The administration of urban transportation in Nigeria follows the structure of government administration, that is, the three-tier form (Oni et al, 2006). This system manifested in form of serious expectation gap between citizen minimum expectation and the actual road construction delivery. In 1998, Nigeria needed N300bn to fix dilapidated roads and N54bn subsequently every year for maintenance and rehabilitation (National Policy on Transport, 2010). In spite of diagnosing the problem, the federal government failed to invest the required amount because of budget constraints and corruption in the execution of the road contract award process. The Federal Ministry of Works is the arm of government that awards contracts on roads.
According to (Kalu,2014), ‘’The desire for transportation infrastructure repositioning compelled pioneer leaders to design developmental plans which allocated significant capital expenditure on transports infrastructure’’. But what do one sees at the end, the money goes out of government purse but the job is either not done at all or haphazardly done. This happens always because funding of project is provided from the government purse as against having a contractor to construct the road and later recoup from tolls collection later. National Transport Policy (2010) recognized this system of contract award but no federal road is presently tolled.
Public Private Partnerships are an innovative financing models being used by advanced economies notably, Germany and America. It generally takes the form of a legal contract between the public and private entities which sets a framework specifying the roles, responsibilities and financial contribution of each, but can also be cooperation without binding contract (Broadus et al, 2013).
Lagos state government used the PPP method in Lagos Epe road since five years past and toll is being collected from motorist to pay back the concessioner for money spent. Of all the states in Nigeria it’s widely believed that Lagos state is the best in transportation facilities ‘’it becomes imperative that state planners and policy makers must lend ample consideration to the means and modes of both human and material mobility (Akwara, 2014). It is of course when the roads are provided that the vehicle will be able to ply seamlessly without accident.
The Nigerian Transport Policy (2010) observed that the accident rate in Nigeria is 28 deaths every day of the year. Therefore a resident in Nigeria has 47 times chance of having motor accident that of a British resident.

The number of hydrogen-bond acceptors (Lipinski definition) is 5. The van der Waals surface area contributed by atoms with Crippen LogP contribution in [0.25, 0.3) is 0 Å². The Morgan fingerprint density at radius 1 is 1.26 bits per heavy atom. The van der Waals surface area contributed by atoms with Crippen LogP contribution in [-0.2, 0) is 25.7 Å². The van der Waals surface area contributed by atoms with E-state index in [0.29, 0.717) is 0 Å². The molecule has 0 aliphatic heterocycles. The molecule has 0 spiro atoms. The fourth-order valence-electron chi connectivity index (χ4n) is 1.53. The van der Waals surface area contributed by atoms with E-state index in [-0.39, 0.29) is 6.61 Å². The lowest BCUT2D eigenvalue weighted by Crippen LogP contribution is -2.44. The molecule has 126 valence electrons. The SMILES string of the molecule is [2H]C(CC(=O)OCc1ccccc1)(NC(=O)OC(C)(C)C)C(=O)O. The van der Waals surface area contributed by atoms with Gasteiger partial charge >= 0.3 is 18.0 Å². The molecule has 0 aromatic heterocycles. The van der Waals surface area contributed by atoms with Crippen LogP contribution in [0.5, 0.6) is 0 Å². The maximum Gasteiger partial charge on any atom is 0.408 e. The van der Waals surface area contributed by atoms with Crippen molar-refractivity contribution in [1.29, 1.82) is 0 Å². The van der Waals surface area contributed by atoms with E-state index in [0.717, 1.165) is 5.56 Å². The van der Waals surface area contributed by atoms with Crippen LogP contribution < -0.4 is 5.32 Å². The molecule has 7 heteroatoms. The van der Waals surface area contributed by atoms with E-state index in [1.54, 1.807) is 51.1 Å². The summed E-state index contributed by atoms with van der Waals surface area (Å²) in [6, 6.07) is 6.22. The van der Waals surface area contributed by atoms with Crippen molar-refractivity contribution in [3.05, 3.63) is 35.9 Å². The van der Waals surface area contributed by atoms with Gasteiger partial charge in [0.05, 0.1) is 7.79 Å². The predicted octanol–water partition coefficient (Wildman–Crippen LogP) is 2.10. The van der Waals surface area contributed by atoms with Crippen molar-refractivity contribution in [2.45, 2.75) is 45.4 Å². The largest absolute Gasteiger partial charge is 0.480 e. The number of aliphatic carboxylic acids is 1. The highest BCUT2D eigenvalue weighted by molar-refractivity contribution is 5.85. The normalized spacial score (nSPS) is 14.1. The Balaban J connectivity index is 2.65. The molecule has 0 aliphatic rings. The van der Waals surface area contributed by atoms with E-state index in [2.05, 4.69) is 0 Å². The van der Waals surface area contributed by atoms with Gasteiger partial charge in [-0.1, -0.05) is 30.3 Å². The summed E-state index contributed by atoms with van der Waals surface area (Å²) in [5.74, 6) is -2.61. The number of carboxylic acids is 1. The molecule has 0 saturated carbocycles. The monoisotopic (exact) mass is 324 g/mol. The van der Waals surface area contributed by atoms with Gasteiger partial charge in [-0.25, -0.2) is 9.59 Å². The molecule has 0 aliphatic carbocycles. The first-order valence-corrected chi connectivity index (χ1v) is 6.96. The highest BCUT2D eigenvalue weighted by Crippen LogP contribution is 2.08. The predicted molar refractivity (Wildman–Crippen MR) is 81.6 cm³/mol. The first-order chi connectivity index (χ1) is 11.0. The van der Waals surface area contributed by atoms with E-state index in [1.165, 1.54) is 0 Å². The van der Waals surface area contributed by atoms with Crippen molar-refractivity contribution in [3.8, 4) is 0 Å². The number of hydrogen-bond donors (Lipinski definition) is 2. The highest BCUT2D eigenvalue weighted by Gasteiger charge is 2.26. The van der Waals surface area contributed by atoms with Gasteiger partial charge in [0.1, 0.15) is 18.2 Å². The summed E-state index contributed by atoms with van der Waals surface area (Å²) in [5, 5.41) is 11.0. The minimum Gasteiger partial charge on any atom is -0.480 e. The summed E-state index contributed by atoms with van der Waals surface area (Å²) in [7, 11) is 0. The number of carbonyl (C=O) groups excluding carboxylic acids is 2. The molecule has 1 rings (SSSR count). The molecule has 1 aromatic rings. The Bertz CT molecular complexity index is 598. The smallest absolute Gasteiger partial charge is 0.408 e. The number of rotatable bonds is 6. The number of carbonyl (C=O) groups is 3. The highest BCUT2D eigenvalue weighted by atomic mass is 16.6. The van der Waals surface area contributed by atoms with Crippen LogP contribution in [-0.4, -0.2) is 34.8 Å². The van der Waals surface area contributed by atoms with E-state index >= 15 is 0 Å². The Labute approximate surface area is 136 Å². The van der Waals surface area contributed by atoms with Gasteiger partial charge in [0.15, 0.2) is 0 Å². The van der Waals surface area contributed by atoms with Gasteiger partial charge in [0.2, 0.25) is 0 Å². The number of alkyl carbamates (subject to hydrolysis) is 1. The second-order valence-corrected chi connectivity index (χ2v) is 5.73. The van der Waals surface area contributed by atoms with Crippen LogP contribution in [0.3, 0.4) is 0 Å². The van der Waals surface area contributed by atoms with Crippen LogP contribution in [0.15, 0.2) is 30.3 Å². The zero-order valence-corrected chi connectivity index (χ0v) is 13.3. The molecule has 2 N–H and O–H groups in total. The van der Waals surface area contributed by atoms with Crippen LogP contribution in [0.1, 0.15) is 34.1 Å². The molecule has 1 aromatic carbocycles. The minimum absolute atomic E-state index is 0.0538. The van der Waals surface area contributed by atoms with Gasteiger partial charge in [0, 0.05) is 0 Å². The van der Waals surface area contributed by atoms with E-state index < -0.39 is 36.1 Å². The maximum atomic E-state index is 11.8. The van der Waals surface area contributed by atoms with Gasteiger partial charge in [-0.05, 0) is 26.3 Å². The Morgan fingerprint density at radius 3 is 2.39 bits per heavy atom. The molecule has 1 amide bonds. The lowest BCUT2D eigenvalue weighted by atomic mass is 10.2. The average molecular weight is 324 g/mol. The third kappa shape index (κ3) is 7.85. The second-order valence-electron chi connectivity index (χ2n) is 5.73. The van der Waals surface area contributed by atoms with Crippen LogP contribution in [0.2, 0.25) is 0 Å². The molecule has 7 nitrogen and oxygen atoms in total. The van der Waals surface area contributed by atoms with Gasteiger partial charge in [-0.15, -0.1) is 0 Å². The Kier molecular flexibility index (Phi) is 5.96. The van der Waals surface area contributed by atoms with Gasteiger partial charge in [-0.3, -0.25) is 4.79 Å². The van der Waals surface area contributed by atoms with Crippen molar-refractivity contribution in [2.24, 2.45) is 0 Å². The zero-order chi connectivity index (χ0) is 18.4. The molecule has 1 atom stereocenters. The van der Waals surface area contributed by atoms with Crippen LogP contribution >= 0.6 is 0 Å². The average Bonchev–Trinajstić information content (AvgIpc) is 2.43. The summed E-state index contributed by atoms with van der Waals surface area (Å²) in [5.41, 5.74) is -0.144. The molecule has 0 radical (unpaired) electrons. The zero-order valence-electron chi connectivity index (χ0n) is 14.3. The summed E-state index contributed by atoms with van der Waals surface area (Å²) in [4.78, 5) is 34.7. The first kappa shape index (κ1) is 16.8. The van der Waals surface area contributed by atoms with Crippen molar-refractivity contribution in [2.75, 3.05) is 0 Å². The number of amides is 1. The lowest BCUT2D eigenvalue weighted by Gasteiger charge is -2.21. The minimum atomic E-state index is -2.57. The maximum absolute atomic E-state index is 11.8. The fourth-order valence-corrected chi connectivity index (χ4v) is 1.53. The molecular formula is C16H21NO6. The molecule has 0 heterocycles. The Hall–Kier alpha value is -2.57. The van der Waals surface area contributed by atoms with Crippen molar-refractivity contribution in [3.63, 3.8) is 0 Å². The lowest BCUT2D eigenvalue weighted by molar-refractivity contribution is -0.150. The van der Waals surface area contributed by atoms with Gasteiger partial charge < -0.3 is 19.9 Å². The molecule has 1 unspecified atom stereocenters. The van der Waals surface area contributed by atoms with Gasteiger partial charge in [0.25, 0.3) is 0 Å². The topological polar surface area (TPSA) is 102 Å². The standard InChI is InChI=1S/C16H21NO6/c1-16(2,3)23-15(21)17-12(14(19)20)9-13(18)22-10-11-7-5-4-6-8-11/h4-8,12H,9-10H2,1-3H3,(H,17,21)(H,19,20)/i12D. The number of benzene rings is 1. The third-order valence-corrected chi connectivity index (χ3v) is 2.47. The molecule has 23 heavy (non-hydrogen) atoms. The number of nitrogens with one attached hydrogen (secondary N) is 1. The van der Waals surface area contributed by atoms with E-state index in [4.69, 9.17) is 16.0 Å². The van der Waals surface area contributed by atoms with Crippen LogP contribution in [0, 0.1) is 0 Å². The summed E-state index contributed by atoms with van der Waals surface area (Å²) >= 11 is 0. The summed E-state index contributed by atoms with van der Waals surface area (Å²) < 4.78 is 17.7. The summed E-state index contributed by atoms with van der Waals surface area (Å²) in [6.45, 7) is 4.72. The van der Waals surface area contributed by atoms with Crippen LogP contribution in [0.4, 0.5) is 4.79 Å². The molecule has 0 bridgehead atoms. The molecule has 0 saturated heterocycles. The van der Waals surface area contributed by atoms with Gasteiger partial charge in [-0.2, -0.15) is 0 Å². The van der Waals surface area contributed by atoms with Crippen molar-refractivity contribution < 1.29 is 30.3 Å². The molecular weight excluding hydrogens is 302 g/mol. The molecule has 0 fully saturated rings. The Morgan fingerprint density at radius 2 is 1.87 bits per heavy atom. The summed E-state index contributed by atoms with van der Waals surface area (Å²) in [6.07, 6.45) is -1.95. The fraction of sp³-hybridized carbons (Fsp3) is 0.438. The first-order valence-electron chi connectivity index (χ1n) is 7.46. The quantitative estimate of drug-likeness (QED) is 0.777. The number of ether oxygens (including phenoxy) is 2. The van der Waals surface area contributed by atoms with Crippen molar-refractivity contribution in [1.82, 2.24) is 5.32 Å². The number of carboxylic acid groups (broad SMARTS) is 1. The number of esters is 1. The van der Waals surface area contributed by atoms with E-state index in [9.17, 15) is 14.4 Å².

The Nigeria Railway has been in existence since 1898 and its existence was given legal backing through an act establishing the Nigeria Railway corporation in 1955 (Akwara et al 2014). Akwara further explained that the result of the trend was the near- comatose state the rail system finds itself in Nigeria. It will not be out of place to straightway say that the railway system had stopped serving its purpose for the past 30 years in spite of various government revival packages. (Akwara 2006) exclaimed that a catalyst that can catalpult the Nigeria transport to where it rightly belongs in the development process of this country, is improved funding in the railway and aviation subsectors.
National Transport Policy (2010) recognizes that railway can provide the most cost-effective, affordable, energy saving and environmental friendly form of transport when traffic densities are high. The Nigerian experience is a very bitter one. From 1955, there has been no visible addition to the rail tracks that simply runs from South-west to North and from there running to the South-east. It is most unwise to journey Lagos to Port Harcourt by rail when the road transport is there. In general the railway has ceased to be economically viable in Nigeria for the past 30 years. The attempts by subsequent governments have not reinstated railways to its 1960 level.
In the maritime sector, government is still proposing to create enabling environment for indigenous private shipping companies to acquire fleet of vessels so as to partake effectively in the booming shipping business that is presently over 60% dominated by foreign companies. National transport policy (2010) recognizes that though Nigeria has a great potential for buoyant marine industry the Nigerian ports system needs to operate efficiently. The problem here therefore is that adequate credit lines (domestic and foreign) will require the government input even when the cabbotage law is implemented. The NTP (2010) also recognizes that employers in shipping industry must learn to imbibe the culture of financial discipline to enable them meet up the requirements for credit lines needed to build up fleet capacity that will compete with foreign ships that are presently eating away good businesses In our territory that rightly belong to the local ship owners.
The story of Nigeria air transportation started in 1908 with the first commercial flight in 1935. The Nigerian airline industry enjoyed rapid growth following the boom in 1970 (Amwe, 2013). The problem faced by Nigeria Airways was mismanagement and corruption to the extent that the company could not meet its financial obligations and had to close down. According to central Bank of Nigeria 2006 statistical Bulletin vol.16 domestic passengers dwindled from 1.3m in 1986 to a mere 70,000 in 2001. This may partly be due high operational costs, accidents recorded and haphazard organization of the services. According Godday Odidi (2012) there were 38 accidents between 1969 and 2012 on the Nigerian airspace, most of the time killing all the passengers on board.
Impact of Credit and Financial Services in Transport Management in Nigeria